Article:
The subtext of the original story contains funny, hard, ironic realities dramatized in stark relief and in dreamlike scenes that remind one, on the page at least, of Tim Burton-Terry Gilliam phantasms. These light-dark interludes play off the confused mind of Robert, whose grasp of reality is fragile. The mystical montages will be shot inside and outside North Sea Films, an Omaha film-video production house.

North Sea founder/chairman Dana Altman, a Fackler mentor, is producing Lovely with 20-somethings Lars Knudson and Jay Van Hoy of New York-based Parts and Labor.

Lovely’s key crew – from director of photography Sean Kirby to production designer Stephen Altman – are Hollywood/indie veterans with the chops to pull off effects in-camera and on North Sea’s green screen.

The part of Robert demands Landau play a full gamut of emotions – love, desire, fear, anger, loneliness, confusion, joy, innocence, distrust, paranoia. Fackler said the “showcase role” is “very challenging.” Burstyn’s character must react to Robert’s wild swings; and her performance is tinged by the potent secret her character Mary keeps, and the delicate balance she maintains to preserve it.

Seldom have “seniors” been given such complex dimensions on film. Then there’s the much hushed-hushed hook or high concept the story turns on. This has to do with the secret, the well-intended ruse to preserve it, and ensuing fallout when the deception backfires with unforeseen consequences.

Now in its fourth week of production in and around his  hometown, Lovely could be a coming out party for Fackler. He previously made waves only in indie music circles. This $1.2 million-budgeted project with high cachet actors in Oscar-friendly roles could put him on a fast track to a major filmmaking career.

“The great thing about Lovely, Still is that it is sort of under the radar,” Knudson said. “Because Nik is in Omaha, not in L.A. or New York, people don’t really know who he is yet and I think that’s going to be really good for this film. It’s going to come out and hopefully just blow people away.”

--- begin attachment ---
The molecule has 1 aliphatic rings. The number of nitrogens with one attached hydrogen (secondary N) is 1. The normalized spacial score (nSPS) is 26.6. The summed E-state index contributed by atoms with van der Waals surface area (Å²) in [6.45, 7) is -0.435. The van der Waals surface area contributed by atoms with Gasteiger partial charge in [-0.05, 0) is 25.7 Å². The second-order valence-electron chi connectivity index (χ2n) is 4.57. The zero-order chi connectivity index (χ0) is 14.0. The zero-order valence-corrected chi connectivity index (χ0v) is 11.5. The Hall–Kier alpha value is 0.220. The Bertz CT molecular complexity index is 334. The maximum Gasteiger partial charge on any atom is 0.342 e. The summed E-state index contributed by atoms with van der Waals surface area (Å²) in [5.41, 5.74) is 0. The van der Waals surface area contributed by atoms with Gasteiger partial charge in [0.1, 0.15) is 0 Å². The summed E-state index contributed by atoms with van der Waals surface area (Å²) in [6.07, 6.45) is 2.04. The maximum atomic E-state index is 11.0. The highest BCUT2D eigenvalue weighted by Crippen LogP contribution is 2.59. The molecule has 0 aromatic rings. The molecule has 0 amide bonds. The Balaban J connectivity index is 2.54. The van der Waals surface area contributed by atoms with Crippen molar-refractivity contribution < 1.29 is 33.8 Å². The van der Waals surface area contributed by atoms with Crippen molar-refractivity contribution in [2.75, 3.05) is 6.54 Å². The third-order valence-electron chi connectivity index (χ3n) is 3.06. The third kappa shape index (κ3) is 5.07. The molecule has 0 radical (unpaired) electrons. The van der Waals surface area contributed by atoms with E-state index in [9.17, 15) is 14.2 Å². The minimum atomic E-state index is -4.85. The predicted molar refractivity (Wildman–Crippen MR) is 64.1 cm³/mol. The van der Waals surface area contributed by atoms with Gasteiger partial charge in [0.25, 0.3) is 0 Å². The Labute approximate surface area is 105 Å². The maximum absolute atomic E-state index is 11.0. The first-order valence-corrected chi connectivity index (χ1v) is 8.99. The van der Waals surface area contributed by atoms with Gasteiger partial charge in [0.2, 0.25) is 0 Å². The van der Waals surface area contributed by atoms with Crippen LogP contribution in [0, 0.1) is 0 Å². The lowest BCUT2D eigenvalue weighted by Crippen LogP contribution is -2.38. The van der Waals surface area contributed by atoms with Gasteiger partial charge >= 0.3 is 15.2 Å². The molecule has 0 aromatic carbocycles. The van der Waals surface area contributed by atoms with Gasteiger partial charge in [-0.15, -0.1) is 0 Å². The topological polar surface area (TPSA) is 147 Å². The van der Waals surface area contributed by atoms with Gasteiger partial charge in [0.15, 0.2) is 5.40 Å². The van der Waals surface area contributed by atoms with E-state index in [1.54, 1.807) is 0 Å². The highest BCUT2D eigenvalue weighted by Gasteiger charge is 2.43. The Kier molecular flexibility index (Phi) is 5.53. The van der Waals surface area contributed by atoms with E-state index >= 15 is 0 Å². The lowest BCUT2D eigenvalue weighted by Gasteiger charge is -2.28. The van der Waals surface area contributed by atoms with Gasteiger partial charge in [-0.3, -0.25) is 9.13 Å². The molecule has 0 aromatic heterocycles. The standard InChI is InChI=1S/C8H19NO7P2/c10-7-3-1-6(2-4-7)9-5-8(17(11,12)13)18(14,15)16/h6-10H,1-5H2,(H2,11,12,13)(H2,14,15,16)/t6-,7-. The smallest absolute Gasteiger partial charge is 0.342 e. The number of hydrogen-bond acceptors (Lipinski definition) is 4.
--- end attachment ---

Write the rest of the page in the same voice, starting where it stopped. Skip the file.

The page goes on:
Even though Fackler’s barely in his 20s, Lovely’s a long time in the making. He first wrote it in his teens. It came close to shooting in 2005, but financing wasn’t secured until this past year through New York investors Knudson and Van Hoy have a history with. Fackler’s waited five years and there were, Altman said, “crying times.”

“A lot of independent films I’ve produced have taken four-five years and it’s frustrating, it’s difficult,” said Knudson, whose Old Joy did well on the indie circuit. “You just never give up and then one day you make it. But I think Nik’s glad he’s doing it now and not two years ago. I think he’s ready now. Going through all the bad times has actually made him that much stronger. The timing is right.”

On location in mid-November Fackler expressed satisfaction  with how the crew  - a mix from L.A. and Omaha – were  meshing. “Everyone’s on the same wavelength – that’s why  it’s turning out great,” he said. Still, it’s Fackler’s first feature.  DP Sean Kirby said, “Anytime you do something for the first time, like direct a feature film, there’s a learning curve, but I think he’s learned very quickly…” Fackler said, “I made a  bunch of mistakes the first day I won’t make again…”